One of the best methods to learn about new perspectives is to travel to new places and meet new people. Wouldn’t it be great if we could take our students all over the world to learn new perspectives? Obviously, there are so many barriers in our way that this dream isn’t a reality, but with technology, there are some pretty cool alternatives:
  • Use Skype for a virtual mystery meet up with a classroom from a different state or country. You can use social media to meet educators who are more than excited to do this. Your students can ask each other questions via a video chat to learn about their culture and guess where they are located.
  • Explore the world with Google Earth. Take students on a virtual field trip to gain new perspectives on the world.
  • Speaking of Google Earth, take a Google Lit Trip. Using Google Earth, your students will go on a journey through a book following the path of their favorite characters.

  1. Read Picture Books

Even though I teach upper-level English, I am an enthusiastic advocate for using picture books in high school to build perspective-taking skills. Plus, my students love when I pull out a picture book for a read aloud. Big kids like picture books too, and it’s an academically supported strategy. Picture books are short, accessible, visually stimulating, and engaging, so they give you a great opportunity to introduce new perspectives. This year, my AP Language and Composition class analyzed rhetorical strategies in Malala Youzanafi’s “I Am Malala” picture book; in AP Literature and Composition, I use “The Day the Crayons Quit” to teach tone. Check out my FREE guide to introducing picture books into your classroom to build perspective-taking skills.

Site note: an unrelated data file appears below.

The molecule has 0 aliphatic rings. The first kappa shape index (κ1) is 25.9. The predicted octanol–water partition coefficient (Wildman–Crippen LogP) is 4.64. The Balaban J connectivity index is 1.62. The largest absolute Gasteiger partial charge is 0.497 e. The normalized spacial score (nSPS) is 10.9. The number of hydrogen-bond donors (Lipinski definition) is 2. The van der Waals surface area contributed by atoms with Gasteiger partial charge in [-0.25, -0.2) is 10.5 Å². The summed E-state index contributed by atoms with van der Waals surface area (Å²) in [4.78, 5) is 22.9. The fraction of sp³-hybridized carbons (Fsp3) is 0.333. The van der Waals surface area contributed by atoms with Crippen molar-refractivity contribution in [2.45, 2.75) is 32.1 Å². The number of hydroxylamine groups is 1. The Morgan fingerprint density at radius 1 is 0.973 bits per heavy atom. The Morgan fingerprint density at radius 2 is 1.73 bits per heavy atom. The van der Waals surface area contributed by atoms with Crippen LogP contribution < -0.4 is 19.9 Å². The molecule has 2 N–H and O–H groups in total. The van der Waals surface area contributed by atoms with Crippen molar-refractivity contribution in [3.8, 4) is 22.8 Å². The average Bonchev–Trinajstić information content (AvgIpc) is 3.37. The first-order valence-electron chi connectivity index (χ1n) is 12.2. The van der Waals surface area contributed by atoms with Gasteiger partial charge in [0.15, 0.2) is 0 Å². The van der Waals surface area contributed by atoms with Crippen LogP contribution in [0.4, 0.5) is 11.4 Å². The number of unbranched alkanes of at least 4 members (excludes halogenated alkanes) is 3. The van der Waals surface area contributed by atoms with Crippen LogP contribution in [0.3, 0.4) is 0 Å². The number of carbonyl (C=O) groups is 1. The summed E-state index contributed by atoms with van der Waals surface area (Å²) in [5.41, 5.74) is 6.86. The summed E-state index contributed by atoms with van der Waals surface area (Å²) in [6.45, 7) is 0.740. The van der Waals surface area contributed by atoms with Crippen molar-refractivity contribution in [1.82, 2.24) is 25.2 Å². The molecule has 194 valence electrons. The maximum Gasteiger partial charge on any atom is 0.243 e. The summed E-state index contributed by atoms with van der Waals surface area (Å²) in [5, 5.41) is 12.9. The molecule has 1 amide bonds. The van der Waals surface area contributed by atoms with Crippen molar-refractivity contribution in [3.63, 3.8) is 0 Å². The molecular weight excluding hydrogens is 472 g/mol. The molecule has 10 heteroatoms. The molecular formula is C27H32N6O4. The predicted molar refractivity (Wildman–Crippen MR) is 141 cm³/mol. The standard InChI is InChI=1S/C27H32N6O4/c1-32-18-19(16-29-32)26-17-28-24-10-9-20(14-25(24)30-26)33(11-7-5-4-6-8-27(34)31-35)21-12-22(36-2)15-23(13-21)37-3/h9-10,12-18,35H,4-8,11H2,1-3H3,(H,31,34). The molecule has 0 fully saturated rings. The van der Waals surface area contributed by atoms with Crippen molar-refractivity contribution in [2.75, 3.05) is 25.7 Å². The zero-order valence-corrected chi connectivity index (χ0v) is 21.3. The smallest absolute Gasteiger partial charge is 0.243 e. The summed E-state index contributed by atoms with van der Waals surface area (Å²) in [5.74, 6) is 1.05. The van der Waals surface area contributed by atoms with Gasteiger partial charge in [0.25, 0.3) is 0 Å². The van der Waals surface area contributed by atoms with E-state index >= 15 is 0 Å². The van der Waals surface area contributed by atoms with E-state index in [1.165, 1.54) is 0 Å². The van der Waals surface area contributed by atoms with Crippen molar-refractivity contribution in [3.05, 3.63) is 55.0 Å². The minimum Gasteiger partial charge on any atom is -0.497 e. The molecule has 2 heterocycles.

1. Write Creatively

Creative writing is an often neglected component in secondary ELA classes. At least, it was in mine until I started teaching a creative writing elective. After teaching this class, I realized just how valuable creative writing exercises can be for traditional reading and writing classes. You can check out my narrative writing unit as an example. Providing opportunities for creative writing as bellringers or as a supplemental assignment gives students a chance to put perspective-taking into practice. In fact, they have to invent a new perspective from a character’s point of view. This is a great opportunity to challenge them to see things from a new perspective. Here are some ideas:
  • Choose a controversial, school-appropriate topic. Then, write an invented dialogue between two characters arguing over this topic.
  • Imagine you are the main character in the story. Invent a daydream that this character might have. Write in first person from the character’s perspective.  Identify when this daydream would happen in the story.
  • Create a character outline for someone who has a very different personality than you. Explain his/her personality with detail. Invent two circumstances that highlight this person’s personality.
There are so many benefits to adding perspective-taking practices into your classroom, but as far as the teacher goes, one of the best parts about perspective-taking learning is that you are very likely to get some new perspectives on your students, classroom, and practice! Thank you to the Secondary English Coffee Shop for inviting me to share my ideas on their blog!

Jenna Copper (aka Doc Cop) is a full-time high school English teacher and a part-time college professor specializing in perspective-taking learning to build critical reading and writing skills. She earned her Ph.D. in Education in 2013. In addition, she is a curriculum writer and researcher, and she designs resources to inspire creative thinking. You can find her daily teaching tidbits on Instagram @doccopteaching and read more on perspective-taking research on her blog.